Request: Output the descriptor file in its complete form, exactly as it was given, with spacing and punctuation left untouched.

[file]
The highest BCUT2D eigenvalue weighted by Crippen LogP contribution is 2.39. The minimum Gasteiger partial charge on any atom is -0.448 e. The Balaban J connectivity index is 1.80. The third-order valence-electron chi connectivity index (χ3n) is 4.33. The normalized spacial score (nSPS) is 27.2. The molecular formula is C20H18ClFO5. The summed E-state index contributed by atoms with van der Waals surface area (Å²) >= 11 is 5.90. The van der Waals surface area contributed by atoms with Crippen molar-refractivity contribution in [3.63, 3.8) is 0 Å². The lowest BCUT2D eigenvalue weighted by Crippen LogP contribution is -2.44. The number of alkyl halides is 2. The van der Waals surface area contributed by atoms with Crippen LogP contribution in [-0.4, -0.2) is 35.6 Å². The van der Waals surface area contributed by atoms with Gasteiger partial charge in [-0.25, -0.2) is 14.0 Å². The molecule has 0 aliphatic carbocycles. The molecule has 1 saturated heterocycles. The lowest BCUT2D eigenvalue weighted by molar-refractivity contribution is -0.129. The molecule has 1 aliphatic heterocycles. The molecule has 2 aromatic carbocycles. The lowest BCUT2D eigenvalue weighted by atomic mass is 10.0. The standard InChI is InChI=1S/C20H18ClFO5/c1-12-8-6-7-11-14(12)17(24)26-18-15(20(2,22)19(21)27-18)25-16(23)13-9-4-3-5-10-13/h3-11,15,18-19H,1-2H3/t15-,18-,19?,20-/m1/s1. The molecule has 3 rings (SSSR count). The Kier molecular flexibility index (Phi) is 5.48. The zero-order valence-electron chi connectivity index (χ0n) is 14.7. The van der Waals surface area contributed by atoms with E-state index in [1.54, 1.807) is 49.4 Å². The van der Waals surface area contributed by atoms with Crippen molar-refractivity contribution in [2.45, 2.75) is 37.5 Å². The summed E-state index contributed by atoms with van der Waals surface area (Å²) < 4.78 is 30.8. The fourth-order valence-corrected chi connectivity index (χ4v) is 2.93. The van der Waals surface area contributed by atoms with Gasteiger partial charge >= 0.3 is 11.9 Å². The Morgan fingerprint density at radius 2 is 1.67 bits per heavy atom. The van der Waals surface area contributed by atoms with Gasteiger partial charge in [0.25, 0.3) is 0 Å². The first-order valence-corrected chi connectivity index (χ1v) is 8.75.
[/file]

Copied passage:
The highest BCUT2D eigenvalue weighted by Crippen LogP contribution is 2.39. The minimum Gasteiger partial charge on any atom is -0.448 e. The Balaban J connectivity index is 1.80. The third-order valence-electron chi connectivity index (χ3n) is 4.33. The normalized spacial score (nSPS) is 27.2. The molecular formula is C20H18ClFO5. The summed E-state index contributed by atoms with van der Waals surface area (Å²) >= 11 is 5.90. The van der Waals surface area contributed by atoms with Crippen molar-refractivity contribution in [3.63, 3.8) is 0 Å². The lowest BCUT2D eigenvalue weighted by Crippen LogP contribution is -2.44. The number of alkyl halides is 2. The van der Waals surface area contributed by atoms with Crippen LogP contribution in [-0.4, -0.2) is 35.6 Å². The van der Waals surface area contributed by atoms with Gasteiger partial charge in [-0.25, -0.2) is 14.0 Å². The molecule has 0 aliphatic carbocycles. The molecule has 1 saturated heterocycles. The lowest BCUT2D eigenvalue weighted by molar-refractivity contribution is -0.129. The molecule has 1 aliphatic heterocycles. The molecule has 2 aromatic carbocycles. The lowest BCUT2D eigenvalue weighted by atomic mass is 10.0. The standard InChI is InChI=1S/C20H18ClFO5/c1-12-8-6-7-11-14(12)17(24)26-18-15(20(2,22)19(21)27-18)25-16(23)13-9-4-3-5-10-13/h3-11,15,18-19H,1-2H3/t15-,18-,19?,20-/m1/s1. The molecule has 3 rings (SSSR count). The Kier molecular flexibility index (Phi) is 5.48. The zero-order valence-electron chi connectivity index (χ0n) is 14.7. The van der Waals surface area contributed by atoms with E-state index in [1.54, 1.807) is 49.4 Å². The van der Waals surface area contributed by atoms with Crippen molar-refractivity contribution in [2.45, 2.75) is 37.5 Å². The summed E-state index contributed by atoms with van der Waals surface area (Å²) < 4.78 is 30.8. The fourth-order valence-corrected chi connectivity index (χ4v) is 2.93. The van der Waals surface area contributed by atoms with Gasteiger partial charge >= 0.3 is 11.9 Å². The Morgan fingerprint density at radius 2 is 1.67 bits per heavy atom. The van der Waals surface area contributed by atoms with Gasteiger partial charge in [0.25, 0.3) is 0 Å². The first-order valence-corrected chi connectivity index (χ1v) is 8.75.